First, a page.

Winchester Condominium v. Auria, J. (memorandum)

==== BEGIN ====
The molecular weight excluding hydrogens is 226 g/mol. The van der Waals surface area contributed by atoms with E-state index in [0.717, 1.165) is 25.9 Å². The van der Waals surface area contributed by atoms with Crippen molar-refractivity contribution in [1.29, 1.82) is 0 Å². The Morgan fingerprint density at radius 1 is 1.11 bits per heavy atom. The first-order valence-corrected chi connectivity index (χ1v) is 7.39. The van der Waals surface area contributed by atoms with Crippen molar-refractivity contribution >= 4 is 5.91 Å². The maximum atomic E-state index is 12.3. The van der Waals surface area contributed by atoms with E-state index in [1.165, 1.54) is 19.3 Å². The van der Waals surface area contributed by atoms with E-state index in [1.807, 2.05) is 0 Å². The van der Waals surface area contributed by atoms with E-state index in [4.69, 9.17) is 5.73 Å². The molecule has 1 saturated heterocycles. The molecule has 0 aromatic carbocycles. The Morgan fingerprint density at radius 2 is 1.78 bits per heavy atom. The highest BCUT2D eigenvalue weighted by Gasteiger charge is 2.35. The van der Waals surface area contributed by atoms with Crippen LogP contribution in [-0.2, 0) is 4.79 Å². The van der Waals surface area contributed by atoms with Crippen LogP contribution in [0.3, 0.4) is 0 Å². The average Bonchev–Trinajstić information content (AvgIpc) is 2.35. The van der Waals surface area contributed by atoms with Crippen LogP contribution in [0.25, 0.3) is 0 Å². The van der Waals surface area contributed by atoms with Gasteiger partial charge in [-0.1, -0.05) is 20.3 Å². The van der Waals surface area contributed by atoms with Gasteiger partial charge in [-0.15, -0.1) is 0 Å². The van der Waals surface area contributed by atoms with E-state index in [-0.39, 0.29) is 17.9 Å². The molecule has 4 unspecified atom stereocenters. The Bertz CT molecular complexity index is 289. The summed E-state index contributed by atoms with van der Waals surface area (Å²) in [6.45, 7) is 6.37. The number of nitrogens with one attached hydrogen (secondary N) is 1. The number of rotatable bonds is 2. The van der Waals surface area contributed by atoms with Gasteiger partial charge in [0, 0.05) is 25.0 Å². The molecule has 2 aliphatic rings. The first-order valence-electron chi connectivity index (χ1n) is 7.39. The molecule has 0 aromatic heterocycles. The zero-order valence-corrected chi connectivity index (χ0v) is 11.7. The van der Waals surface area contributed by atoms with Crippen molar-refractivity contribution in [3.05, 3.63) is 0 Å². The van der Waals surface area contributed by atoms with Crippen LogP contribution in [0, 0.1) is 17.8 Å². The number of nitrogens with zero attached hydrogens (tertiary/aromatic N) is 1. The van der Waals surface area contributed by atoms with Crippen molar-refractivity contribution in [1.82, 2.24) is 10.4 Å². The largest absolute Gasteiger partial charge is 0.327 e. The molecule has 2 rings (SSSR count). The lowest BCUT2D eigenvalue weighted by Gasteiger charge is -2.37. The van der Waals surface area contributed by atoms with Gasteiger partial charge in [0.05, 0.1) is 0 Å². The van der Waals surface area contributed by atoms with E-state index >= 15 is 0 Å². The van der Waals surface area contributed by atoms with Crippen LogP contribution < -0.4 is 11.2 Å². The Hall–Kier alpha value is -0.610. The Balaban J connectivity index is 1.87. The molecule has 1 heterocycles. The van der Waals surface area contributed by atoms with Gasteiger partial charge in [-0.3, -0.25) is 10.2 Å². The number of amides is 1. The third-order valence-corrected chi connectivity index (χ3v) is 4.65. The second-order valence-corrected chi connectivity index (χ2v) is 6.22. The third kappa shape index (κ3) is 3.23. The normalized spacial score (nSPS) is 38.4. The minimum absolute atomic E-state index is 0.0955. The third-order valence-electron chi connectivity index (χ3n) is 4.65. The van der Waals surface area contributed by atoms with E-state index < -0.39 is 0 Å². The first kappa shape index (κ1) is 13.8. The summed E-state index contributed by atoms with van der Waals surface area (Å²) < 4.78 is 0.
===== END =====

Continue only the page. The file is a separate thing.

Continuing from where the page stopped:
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J-A13036-18 NON-PRECEDENTIAL DECISION - SEE SUPERIOR COURT I.O.P. 65.37 WINCHESTER CONDOMINIUM ASSOCIATION v. JOSEPH S. AURIA Appellant : : : : : : : : : : IN THE SUPERIOR COURT OF PENNSYLVANIA No. 1512 WDA 2017 Appeal from the Judgment Entered October 5, 2017 in the Court of Common Pleas of Allegheny County, Civil Division at No(s): No. G.D. 16-012739 BEFORE: OLSON, J., DUBOW, J., and MUSMANNO, J. MEMORANDUM BY MUSMANNO, J.: FILED AUGUST 3, 2018 Joseph S. Auria (“Auria”) appeals from the Judgment entered against him and in favor of Winchester Condominium Association (“the Association”).1 We affirm. The trial court set forth the facts underlying the instant appeal as follows: [The Association] is responsible for maintaining the common elements of the [Condominium], and such expenses are passed ____________________________________________ Winchester Condominium Association is the association of unit owners of Winchester Condominium (“the Condominium”), which was declared in Allegheny County, Pennsylvania. The Association was created under the terms and provisions of the Unit Property Act of Pennsylvania (Act of July 3, 1963, P.L. No. 196). The original Declaration of Condominium (“the Declaration”) was dated September 13, 1972, and recorded with the Department of Real Estate of Allegheny County. Since that time, the Declaration and the Code of Regulation for the Condominium have been amended. 1 J-A13036-18 through to the unit owners on a percentage of ownership basis in the form of monthly fees or special assessments. The Association filed this equity action[,] on July 13, 2016[,] in an effort to compel [] Auria to complete the replacement of certain aluminum wiring within the outlets of his condominium unit. The Association’s insurance underwriter notified the Association that it had to mitigate or reduce fire risk at the property to maintain reasonable insurance coverage. The insurance underwriter suggested copalum [wiring] installation as a safety modification in all of the units in the complex, including the common areas, as an appropriate remedial measure. The unit [o]wners were all informed through a series of notices from the Association of the requirement to replace the aluminum wiring in their outlets as a safety issue and in order for the Association to maintain reasonable insurance coverage. Each and every one of the [u]nit [o]wners at the [] Condominium[] completed arrangements to have the work performed, with the exception of [Auria]. Despite having several months to have the work completed, [Auria] failed to complete the work. Eventually, after the other [u]nit [o]wners had all completed their portion of the work, [] Auria finally informed the Association [that] he was not going to do the work in his unit. In essence, [] Auria believes the work is the Association’s responsibility, since it involves common elements within the walls of the building. By the time [the trial court] heard the case on June 29, 2016, [Auria] had agreed to perform the work and the only issue remaining for [the trial court] to decide was who was responsible for paying for the work....[FN] [FN] Said work was completed by [Auria] on July 29, 2017. Trial Court Opinion, 12/5/17, at 1-2 (footnote in original). Following a non-jury trial, the trial court found against Auria and in favor of the Association. The trial court directed Auria to pay for the copalum wiring and its installation. Auria filed a Motion for post-trial relief, which the trial -2- J-A13036-18 court denied. After entry of Judgment on the trial court’s verdict, Auria filed the instant timely appeal, followed by a court-ordered Pa.R.A.P. 1925(b) Concise Statement of matters complained of on appeal. Auria presents the following claim for our review: “Does the contractual interpretation of the [] Declaration indicate that the copalum wiring behind the walls of a condominium unit constitute a common element[,] thereby requiring repair by the [Association], as opposed to the individual owner?” Brief for Appellant at 5. Auria claims that, pursuant to Article Five of the Declaration, “[a]ll conduits, wires, pipes and utility lines up to the outlets thereof inside the walls of each unit” are part of the common elements. Id. at 11 (quoting Declaration, Art. V(1)(h)). Further, Appellant argues, that same subsection provides that wiring “up to” the outlet is a common element “because it includes all ‘appurtenant’ installation to the outlets.” Id. (quoting Declaration, Art. V(1)(h)). Citing contract law, Auria posits that wires that lead “up to” an outlet are common elements, “because the wires are attached up to the electrical receptacle.” Id. at 12. Referring to Webster’s Dictionary, Auria defines a “receptacle” as “an electrical wall outlet designed for use with a plug.” Id. (citation omitted). According to Auria, the fact that the outlet is enclosed in a receptacle box does not alter the plain meaning of the words “up to” the outlet. Id. Auria directs our attention to the testimony of Edward F. Zehfuss (“Zehfuss”), the president of a real estate management firm -3- J-A13036-18 specializing in condominiums, who “admitted that wiring was in a receptacle box behind the wall and the wiring leads ‘up to’ the outlet plate.” Id. (quoting N.T., 9/29/17, at 44). When reviewing the findings of a court in equity, an appellate court’s review “is limited to a determination of whether the chancellor committed an error of law or abused his discretion. A final decree in equity will not be disturbed unless it is unsupported by the evidence or demonstrably capricious.” Kepple v. Fairman Drilling Co., 532 Pa. 304, 312, 615 A.2d 1298, 1302 (1992) (internal quotation marks omitted). Although facts found by the chancellor, when supported by competent evidence in the record, are binding, no such deference is required for conclusions of law, which we review de novo. Id. T.W. Phillips Gas & Oil Co. v. Jedlicka, 42 A.3d 261, 267 (Pa. 2012). The issue before this Court is whether the aluminum wiring, which was to be replaced with copalum wiring, is part of an “outlet,” and therefore the responsibility of Auria, or a common element, and therefore the responsibility of the Association. Both parties direct our attention to the Declaration as supporting their interpretation of the term “outlet.” Pennsylvania courts have examined condominium declarations under the umbrella of general contract law. Wrenfield Homeowners Ass’n v. DeYoung, 600 A.2d 960, 993 (Pa. Super. 1991); see also MetroClub Condo. Ass’n v. 201-59 N. Eighth St. Assocs., L.P., 47 A.3d 137, 145 (Pa. Super. 2012) (stating that, although the condominium association had not persuaded the Court that the condominium declaration at issue was a -4- J-A13036-18 contract, it would apply contract principles when examining the declaration). As our Supreme Court has explained, when interpreting the language of a contract, th[e] Court’s goal is to ascertain the intent of the parties and give it effect. When the words of a contract are clear and unambiguous, the intent of the parties must be ascertained from the language employed in the contract, which shall be given its commonly accepted and plain meaning. TruServ Corp. v. Morgan’s Tool & Supply Co., 39 A.3d 253, 260 (Pa. Super. 2012). When, however, an ambiguity exists, parol evidence is admissible to explain or clarify or resolve the ambiguity, irrespective of whether the ambiguity is patent, created by the language of the instrument, or latent, created by extrinsic or collateral circumstances. A contract is ambiguous if it is reasonably susceptible of different constructions and capable of being understood in more than one sense. While unambiguous contracts are interpreted by the court as a matter of law, ambiguous writings are interpreted by the finder of fact. Kripp v. Kripp, 849 A.2d 1159, 1163 (Pa. 2004). Article V of the Condominium Declaration states, in relevant part, as follows: Section 1. The common elements[2] consist of: (e) Installation of all central service and utilities, including but not limited to all water pipes, drain pipes, electrical wires, general conduits, flues, chimneys, and the like or otherwise, including those within the interior wall within the confines of a unit; but exclusive of the outlets thereof into each unit. ____________________________________________ The term “common elements,” when used in a condominium’s declaration or by-laws, is defined by statute as “[a]ll portions of a condominium other than the units.” 63 Pa.C.S.A. § 3103. 2 -5- J-A13036-18 *** (h) All conduits, wires, pipes, and utilities lines up to the outlets thereof inside the walls of each unit regardless of location, and all of the bearing walls, columns, beams, together with all elevator equipment and shafts, pipes, ducts, flues, chutes, other appurtenant installations and insulations to the outlets regardless of location, parking stalls, and manager’s apartment. Declaration, Art. V, Sec. 1(h) (emphasis and footnote added). The Declaration provides no definition of the term “outlet.” Webster’s Collegiate Dictionary defines the word “outlet” as “a receptacle for the plug of an electrical device[.]” Meriam-Webster’s Collegiate Dictionary 826 (10th ed. 2003). The dictionary defines the term “receptacle” as “one that receives and contains something: CONTAINER” or “a mounted female electrical fitting that contains the live parts of the circuit.” Meriam-Webster’s Collegiate Dictionary 975 (10th ed. 2003). It is not clear from the dictionary definitions whether the term “outlet” as used in the Declaration, includes the wiring at issue. Accordingly, the issue must be resolved by the trial court, as the trier of fact. At trial, the Association presented the testimony of James L. Pace (“Pace”), a 37-year employee of the Condominium. Pace testified regarding the copalum installation, and its location with respect to each condominium unit, as follows: [Association’s counsel]: … [B]ased upon your firsthand knowledge and experience, is the copalum installation that was done at the [Condominium] located inside the outlets? -6- J-A13036-18 A. [Pace]: Yes. Q. Is this something you personally observed? A. Yes. Q. Regarding the outlet, if I was to describe the outlet as the box in the wall where the plug is inserted, is that what we are talking about? A. Yes. N.T., 9/29/17, at 12 (emphasis added). Following cross-examination, the trial court asked Pace to clarify where the copalum wiring would be located, upon its installation: THE COURT: … As I understand this, when you take off the two screws for the plate, or the one screw for the plate, you pull the receptacle out into the open, right? – THE WITNESS: Right. THE COURT: You see they are making a distinction about these things? THE WITNESS: Right. THE COURT: So the receptacle is pulled out of the wall after you take the plate off, and ordinarily, with a normal plug there are two places where you -- there are two prongs at the top and the ground at the bottom; right? THE WITNESS: Right. THE COURT: And those wires go inside the wall later on, and you push it back in, and that all goes inside the wall; right? THE COURT: And from that point in time those wires go throughout the apartment, or in this case they go throughout the office to somewhere along the line where it will attach to some sort of a junction box; is that correct? -7- J-A13036-18 THE WITNESS: Yes. THE COURT: The work that was done here or asked to be done here, was it the areas where the receptacles were, which I just described, or was it the wires that went inside the wall and down to the junction box? THE WITNESS: No, it was just the receptacle. THE COURT: So only that area that I described that you pulled out of the wall with the three wires; is that right? There are two and the ground; correct? THE WITNESS: Right. THE COURT: … So those are the parts we are talking about? We aren’t talking about the ones strung through the walls? THE WITNESS: Right. aluminum and copper, put a protective shield like extending the wire In order to do this procedure, they want and they put it together and crimp it and around it and put it back in the wall. It’s a little bit more. THE COURT: I wanted to make sure I understood what we were talking about here. THE WITNESS: Right. THE COURT: And once again, we are talking about that part that you pull out of the wall, and not the wires that run throughout the building and down to the junction box? THE WITNESS: Right, you aren’t talking about none of that. N.T., 8/29/17, at 15-17. Similarly, Zehfuss testified at trial regarding the replacement of the aluminum wire with copalum wire: Q. (Counsel for the Association) The Judge pointed out that when this work is performed[,] the outlets are pulled out of the wall; is that correct? -8- J-A13036-18 A. (Zehfuss) That’s how they work on it, yes. Q. So it’s pulled out of the wall, and it’s inside the unit; is that correct? A. Yes. N.T., 8/29/17, at 26-27. In its Opinion, the trial court found that the term “outlet” included the receptacle in which the copalum wiring was to be installed: The sole issue in this case involves interpreting the Declaration [] to determine who is responsible for replacement of the wiring within the outlets of [Auria’s] condominium unit. The Declaration specifically excludes “the outlets into each unit” from the definition of common elements, meaning the outlets are the responsibility of the individual condominium owners. The wiring in question is within the outlets, which are then placed inside the outlet boxes behind the walls of the units. The wiring involves essentially the “guts” of the outlet, not the major conduit wiring that runs throughout the building behind the walls of the units. When the work in question is performed, the outlets are pulled out of the walls and inside the units. While it is true that, once completed, the outlet is then reinserted into the wall so only the plug receptacles are visible, [the trial court] believes the Condominium governing documents clearly put the responsibility for the outlets on the individual unit owners. This makes sense considering the outlets are located solely within [Auria’s] unit and are for his sole use and enjoyment, and not in any manner common elements. Trial Court Opinion, 12/5/17, at 2-3. Upon review, the trial court’s finding that the copalum wire was to be replaced inside of the outlet, and that the replacement would not be of wire that is a common element of the Condominium, is supported by the evidence of record. Further, because the replacement involved wiring that is not a -9- J-A13036-18 “common element” of the Condominium, the trial court did not err in requiring Auria to pay the costs of replacing the existing wire with copalum wire. Accordingly, we affirm the Judgment entered by the trial court. Judgment affirmed. Judgment Entered. Joseph D. Seletyn, Esq. Prothonotary Date: 8/3/2018 - 10 -